My avatar is Roy from Fire Emblem: Binding Blade, as he appears in Fire Emblem: Awakening
Quote of the "Day": "The world always seems brighter when you've just made something that wasn't there before." -Neil Gaiman
User avatar
Qu Hui
Scholar of Shen Zhou
 
Posts: 1797
Joined: Wed Jul 19, 2006 3:34 pm
Location: #SoSZ, 24/7

Re: Biggest Traitor in the Three Kingdoms Era?

Unread postby Jordan » Fri Aug 02, 2013 12:27 am

Regardless, his chronic backstabbing disorder is still well-documented, and it earns him a place among the biggest traitors in my book.


I agree. You've made a strong case for Ma Teng being a notorious traitor. There is a lot of historical evidence that proves he was one. I have to admit though that until you mentioned it I had not really thought of him in that light (even though I was aware of some of his betrayals).
User avatar
Jordan
Scholar of Shen Zhou
 
Posts: 5884
Joined: Thu Dec 02, 2004 4:52 am

Re: Biggest Traitor in the Three Kingdoms Era?

Unread postby Dong Zhou » Mon Aug 05, 2013 11:17 am

Impressive case against Ma Teng. I would wave away the Li Jue abandoning as common sense move but he has a history of being untrustworthy

Wei Yan was, in my view, an uncontrollable ego-manic who had to die given what he did, endangering the army with his actions, but the texts go to some effort to clear him of treason.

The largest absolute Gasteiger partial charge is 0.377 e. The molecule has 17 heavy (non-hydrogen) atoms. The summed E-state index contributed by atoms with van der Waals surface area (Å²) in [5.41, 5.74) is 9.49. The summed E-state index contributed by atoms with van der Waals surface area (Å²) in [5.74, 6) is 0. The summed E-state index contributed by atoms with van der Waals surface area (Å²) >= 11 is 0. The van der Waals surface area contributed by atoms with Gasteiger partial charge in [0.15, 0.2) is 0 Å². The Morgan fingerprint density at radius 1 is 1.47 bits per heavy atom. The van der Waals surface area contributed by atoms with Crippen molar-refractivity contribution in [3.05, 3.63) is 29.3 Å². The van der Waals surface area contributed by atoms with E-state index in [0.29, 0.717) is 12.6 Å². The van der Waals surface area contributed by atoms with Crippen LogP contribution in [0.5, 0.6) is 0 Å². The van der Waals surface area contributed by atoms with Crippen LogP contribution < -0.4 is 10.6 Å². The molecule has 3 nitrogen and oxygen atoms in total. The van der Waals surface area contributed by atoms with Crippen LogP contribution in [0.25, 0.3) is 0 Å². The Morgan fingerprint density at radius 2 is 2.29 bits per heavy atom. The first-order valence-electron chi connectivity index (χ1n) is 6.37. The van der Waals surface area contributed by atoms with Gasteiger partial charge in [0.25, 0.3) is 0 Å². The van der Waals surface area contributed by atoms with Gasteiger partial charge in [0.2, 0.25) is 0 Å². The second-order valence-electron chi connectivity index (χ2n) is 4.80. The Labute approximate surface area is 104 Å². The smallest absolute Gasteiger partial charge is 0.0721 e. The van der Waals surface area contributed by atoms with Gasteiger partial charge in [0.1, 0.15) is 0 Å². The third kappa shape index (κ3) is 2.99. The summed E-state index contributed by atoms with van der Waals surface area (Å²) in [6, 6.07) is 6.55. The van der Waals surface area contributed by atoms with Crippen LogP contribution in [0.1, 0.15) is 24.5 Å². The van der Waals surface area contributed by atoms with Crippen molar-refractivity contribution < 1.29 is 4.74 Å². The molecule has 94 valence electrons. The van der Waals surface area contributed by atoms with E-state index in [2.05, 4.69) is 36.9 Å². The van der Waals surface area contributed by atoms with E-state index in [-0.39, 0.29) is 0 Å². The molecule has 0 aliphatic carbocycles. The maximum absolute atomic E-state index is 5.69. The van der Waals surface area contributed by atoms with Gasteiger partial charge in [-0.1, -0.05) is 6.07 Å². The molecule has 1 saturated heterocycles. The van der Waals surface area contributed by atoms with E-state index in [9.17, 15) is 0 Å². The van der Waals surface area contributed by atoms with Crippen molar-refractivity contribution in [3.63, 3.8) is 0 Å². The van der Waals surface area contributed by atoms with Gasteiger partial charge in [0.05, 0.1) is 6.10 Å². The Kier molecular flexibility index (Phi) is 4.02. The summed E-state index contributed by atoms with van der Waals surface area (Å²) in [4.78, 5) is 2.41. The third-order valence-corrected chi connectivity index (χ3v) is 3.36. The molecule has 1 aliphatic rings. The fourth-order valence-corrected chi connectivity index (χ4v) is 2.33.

As for Zhang Zhao, it opens up a wider question about those (Qiao Zhou, Han Song, Liu Cong's men, Jia Xu, Han Fu's "friends") who advise submission. Or to flip it the other way round, was Chen Gong loyal when he pressed Lu Bu to fight on and so brought about Lu Bu's demise? I think there has to be room for a well meaning adviser to go "look, your not going to win this war and by the end of it, you may end up hated and dead. Better to submit now, we can negotiate a good package for you then you can live well/rise uo." without being a traitor. There was clearly divide in Wu about whether they could win at Chi Bi and a surrender would have been a lot better then a loss. Cao Cao would have had to treat Quan extremely well to encourage the Qiang warlords, Zhang Lu, Liu Bei and Liu Zhang to follow suit and to avoid widespread disapproval. Given Quan's talents, would have likely had a strong career once he was trusted.